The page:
Botho Strauss

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Botho Strauss 1944–

German playwright, novelist, and short story writer.

Strauss's critiques of modern European bourgeois culture have prompted comparisons with the work of Peter Handke and Luis Buñuel, and make him a major figure in contemporary West German theater.

R. Exner

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Strauss, if he would treat himself (and his reader [of Marlenes Schwester: Zwei Erzählungen]) to some continuity, could surely tell a gripping story; he is wonderfully exact at times. If it were all intended the way it reads, one would have to question the solidity of [its] "narrative means." As it is, there is much faddish non sequitur in all this which leads to little else but disruption of many well-spun threads in a narrative web which the reader is never allowed to contemplate in its entirety.

R. Exner, "German: 'Marlenes Schwester'," in World Literature Today (copyright 1977 by the University of Oklahoma Press), Vol. 51, No. 1, Winter, 1977, p. 98.

John Hess

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The title of [Trilogie des Wiedersehens (Three Acts of Recognition)] causes a confusion that informs the entire work. It's not so much a trilogy as one three-part play with a single set, a unity of time and the same cast. The Wiedersehen in the title, I suppose, refers to the fact that this group of acquainted and related artists and art patrons has gathered for an opening at the art museum. In fact, however, what takes place can only be called Wiedersehen in the strict, literal sense of seeing one another again. As in Theatre of the Absurd, a tradition to which Strauss consciously attaches himself, these characters have never "seen" one another. They talk nonsense which slides by any possible listener; their moods change erratically, but the changes have no effect on anyone. There is, as the saying goes, a failure of communication.

But how tiresome and pointless! When absurdist theatre appeared in the 1940s as a conscious extension of the European avant-garde, it was innovative and interesting. It clearly expressed the chaotic and fragmented state of postwar Europe. It was a stinging critique of bourgeois mores in a period in which the left had been crushed, leaving no positive morality or unifying ideology for people to hang on to. But now that socialism is clearly on the agenda in a Europe being slowly destroyed by capitalism, Strauss's play represents a massive avoidance of the real world and can only bore. The characters are dull and inane, totally removed from the massive changes going on all around them.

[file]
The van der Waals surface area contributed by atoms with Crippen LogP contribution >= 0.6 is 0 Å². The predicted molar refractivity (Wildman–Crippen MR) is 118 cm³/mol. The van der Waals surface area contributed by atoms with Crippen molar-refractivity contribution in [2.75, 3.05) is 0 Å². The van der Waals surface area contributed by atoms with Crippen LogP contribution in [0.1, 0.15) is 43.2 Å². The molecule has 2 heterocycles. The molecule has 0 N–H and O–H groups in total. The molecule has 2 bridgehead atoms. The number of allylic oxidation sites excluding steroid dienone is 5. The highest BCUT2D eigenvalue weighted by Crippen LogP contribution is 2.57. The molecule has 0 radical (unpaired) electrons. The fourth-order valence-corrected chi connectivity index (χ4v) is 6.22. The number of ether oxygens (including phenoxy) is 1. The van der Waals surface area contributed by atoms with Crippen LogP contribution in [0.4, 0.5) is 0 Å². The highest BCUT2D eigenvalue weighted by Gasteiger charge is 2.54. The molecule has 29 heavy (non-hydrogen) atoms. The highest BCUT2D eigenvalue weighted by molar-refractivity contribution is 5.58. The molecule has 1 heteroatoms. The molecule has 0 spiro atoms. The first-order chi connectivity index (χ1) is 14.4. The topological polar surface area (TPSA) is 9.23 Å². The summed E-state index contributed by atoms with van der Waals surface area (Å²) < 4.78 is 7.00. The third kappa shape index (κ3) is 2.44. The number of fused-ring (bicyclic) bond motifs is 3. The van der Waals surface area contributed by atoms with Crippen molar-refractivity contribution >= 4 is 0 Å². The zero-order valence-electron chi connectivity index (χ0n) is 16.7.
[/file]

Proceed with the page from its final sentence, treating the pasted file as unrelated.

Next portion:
Unlike Beckett's characters, Kiepert finally arrives at the very end. But no one has the moral fiber to wait for him. In Strauss's world even that is gone. (pp. 436-37)

John Hess, "German: 'Trilogie des Wiedersehens'," in World Literature Today (copyright 1977 by the University of Oklahoma Press), Vol. 51, No. 3, Summer, 1977, pp. 436-37.

Christian Grawe

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[Strauss] can write very well indeed, and this is not a small compliment to bestow. His language [in Die Widmung (Devotion)] is clear, precise and modern…. [The] few encounters with people which his pathetic and isolated hero Richard conjures up in retrospect … stir the reader's imagination, and there are a number of fine aphoristic thoughts.

However, Richard's problems are less convincing. He is mourning the loss of his girl friend H., who walked out on him one day without giving any reasons. This event has thrown him into such a state of confusion that he hides in his apartment, gives up his job in a bookshop and even stops buying food. He comes down step by step, until he is a human wreck. Finally he decides to give an account of his sufferings. (Therefore, it seems, the wavering between...

(This entire section contains 349 words.)

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"I" and "he" in the narrative.) When he does meet H. one more time and gives his written pages to her, she absentmindedly leaves the manuscript in a taxi. It is handed back to him, and he is thrown back into his hermetic world.

Thus the story explores a well-known psychological (and social, for that matter) problem: the discrepancy between the progressiveness of the human mind and the conservatism of human feelings, the adaptability of our ego and the intransigence of our id—and from a different angle, the change which feelings undergo when raised to the level of consciousness…. But while I am aware of the problem in Strauss's story, Richard's fate does not move me. There is too much fashionable suffering in his account of his desperation. It appears exaggerated to me. What he so eagerly disclaims is only too true: namely, that although many will have had experiences similar to his own with H., none of them would recognize in him a kindred spirit, for he is no Leidensgenosse [fellow sufferer]. But he is; his feeling that his case is different is only part of the syndrome.

Christian Grawe, "German: 'Die Widmung'," in World Literature Today (copyright 1979 by the University of Oklahoma Press), Vol. 53, No. 1, Winter, 1979, p. 106.

Franz P. Haberl